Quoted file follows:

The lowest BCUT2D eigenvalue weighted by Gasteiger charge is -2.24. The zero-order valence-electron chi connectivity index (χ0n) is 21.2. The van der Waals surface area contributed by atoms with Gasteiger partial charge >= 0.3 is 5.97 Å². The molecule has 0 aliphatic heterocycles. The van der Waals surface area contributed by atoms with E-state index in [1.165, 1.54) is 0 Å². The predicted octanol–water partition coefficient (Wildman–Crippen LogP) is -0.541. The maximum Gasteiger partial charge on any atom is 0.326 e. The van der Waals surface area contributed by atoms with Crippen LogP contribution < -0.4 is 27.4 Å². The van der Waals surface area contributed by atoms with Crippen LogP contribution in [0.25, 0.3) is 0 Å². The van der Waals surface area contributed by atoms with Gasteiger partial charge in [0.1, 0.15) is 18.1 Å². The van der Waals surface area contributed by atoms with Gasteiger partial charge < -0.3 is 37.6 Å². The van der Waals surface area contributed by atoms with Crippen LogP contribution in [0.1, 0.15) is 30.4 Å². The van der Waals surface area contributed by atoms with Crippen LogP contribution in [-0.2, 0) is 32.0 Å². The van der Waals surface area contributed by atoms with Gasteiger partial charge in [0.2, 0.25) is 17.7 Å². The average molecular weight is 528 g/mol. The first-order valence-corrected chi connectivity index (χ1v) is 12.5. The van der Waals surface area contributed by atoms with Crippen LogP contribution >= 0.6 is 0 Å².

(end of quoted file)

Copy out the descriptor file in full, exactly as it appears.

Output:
The lowest BCUT2D eigenvalue weighted by Gasteiger charge is -2.24. The zero-order valence-electron chi connectivity index (χ0n) is 21.2. The van der Waals surface area contributed by atoms with Gasteiger partial charge >= 0.3 is 5.97 Å². The molecule has 0 aliphatic heterocycles. The van der Waals surface area contributed by atoms with E-state index in [1.165, 1.54) is 0 Å². The predicted octanol–water partition coefficient (Wildman–Crippen LogP) is -0.541. The maximum Gasteiger partial charge on any atom is 0.326 e. The van der Waals surface area contributed by atoms with Crippen LogP contribution < -0.4 is 27.4 Å². The van der Waals surface area contributed by atoms with Crippen LogP contribution in [0.25, 0.3) is 0 Å². The van der Waals surface area contributed by atoms with Gasteiger partial charge in [0.1, 0.15) is 18.1 Å². The van der Waals surface area contributed by atoms with Gasteiger partial charge < -0.3 is 37.6 Å². The van der Waals surface area contributed by atoms with Crippen LogP contribution in [0.1, 0.15) is 30.4 Å². The van der Waals surface area contributed by atoms with Crippen LogP contribution in [-0.2, 0) is 32.0 Å². The van der Waals surface area contributed by atoms with Gasteiger partial charge in [0.2, 0.25) is 17.7 Å². The average molecular weight is 528 g/mol. The first-order valence-corrected chi connectivity index (χ1v) is 12.5. The van der Waals surface area contributed by atoms with Crippen LogP contribution >= 0.6 is 0 Å².